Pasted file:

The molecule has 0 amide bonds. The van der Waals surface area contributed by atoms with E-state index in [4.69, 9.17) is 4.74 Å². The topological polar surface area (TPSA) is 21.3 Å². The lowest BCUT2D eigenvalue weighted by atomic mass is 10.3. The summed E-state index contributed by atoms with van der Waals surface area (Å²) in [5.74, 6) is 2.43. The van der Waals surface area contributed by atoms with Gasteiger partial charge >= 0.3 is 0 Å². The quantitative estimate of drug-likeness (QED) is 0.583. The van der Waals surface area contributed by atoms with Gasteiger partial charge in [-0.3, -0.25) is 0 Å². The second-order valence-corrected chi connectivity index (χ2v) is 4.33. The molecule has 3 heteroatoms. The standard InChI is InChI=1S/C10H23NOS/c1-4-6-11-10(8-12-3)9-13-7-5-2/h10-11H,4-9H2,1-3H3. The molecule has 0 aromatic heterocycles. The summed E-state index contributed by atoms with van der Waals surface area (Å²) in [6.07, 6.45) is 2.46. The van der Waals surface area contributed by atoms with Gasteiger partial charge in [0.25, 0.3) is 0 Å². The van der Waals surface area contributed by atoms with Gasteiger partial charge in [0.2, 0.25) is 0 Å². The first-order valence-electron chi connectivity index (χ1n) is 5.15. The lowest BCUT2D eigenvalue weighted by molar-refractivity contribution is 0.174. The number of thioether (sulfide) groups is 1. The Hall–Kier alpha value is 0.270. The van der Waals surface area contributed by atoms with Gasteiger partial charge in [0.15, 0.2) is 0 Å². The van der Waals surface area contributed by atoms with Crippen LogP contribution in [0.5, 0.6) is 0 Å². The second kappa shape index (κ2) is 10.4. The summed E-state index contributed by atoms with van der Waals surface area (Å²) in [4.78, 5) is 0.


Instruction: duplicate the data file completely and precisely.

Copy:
The molecule has 0 amide bonds. The van der Waals surface area contributed by atoms with E-state index in [4.69, 9.17) is 4.74 Å². The topological polar surface area (TPSA) is 21.3 Å². The lowest BCUT2D eigenvalue weighted by atomic mass is 10.3. The summed E-state index contributed by atoms with van der Waals surface area (Å²) in [5.74, 6) is 2.43. The van der Waals surface area contributed by atoms with Gasteiger partial charge >= 0.3 is 0 Å². The quantitative estimate of drug-likeness (QED) is 0.583. The van der Waals surface area contributed by atoms with Gasteiger partial charge in [-0.3, -0.25) is 0 Å². The second-order valence-corrected chi connectivity index (χ2v) is 4.33. The molecule has 3 heteroatoms. The standard InChI is InChI=1S/C10H23NOS/c1-4-6-11-10(8-12-3)9-13-7-5-2/h10-11H,4-9H2,1-3H3. The molecule has 0 aromatic heterocycles. The summed E-state index contributed by atoms with van der Waals surface area (Å²) in [6.07, 6.45) is 2.46. The van der Waals surface area contributed by atoms with Gasteiger partial charge in [0.25, 0.3) is 0 Å². The van der Waals surface area contributed by atoms with Gasteiger partial charge in [0.2, 0.25) is 0 Å². The first-order valence-electron chi connectivity index (χ1n) is 5.15. The lowest BCUT2D eigenvalue weighted by molar-refractivity contribution is 0.174. The number of thioether (sulfide) groups is 1. The Hall–Kier alpha value is 0.270. The van der Waals surface area contributed by atoms with Gasteiger partial charge in [0.15, 0.2) is 0 Å². The van der Waals surface area contributed by atoms with Crippen LogP contribution in [0.5, 0.6) is 0 Å². The second kappa shape index (κ2) is 10.4. The summed E-state index contributed by atoms with van der Waals surface area (Å²) in [4.78, 5) is 0.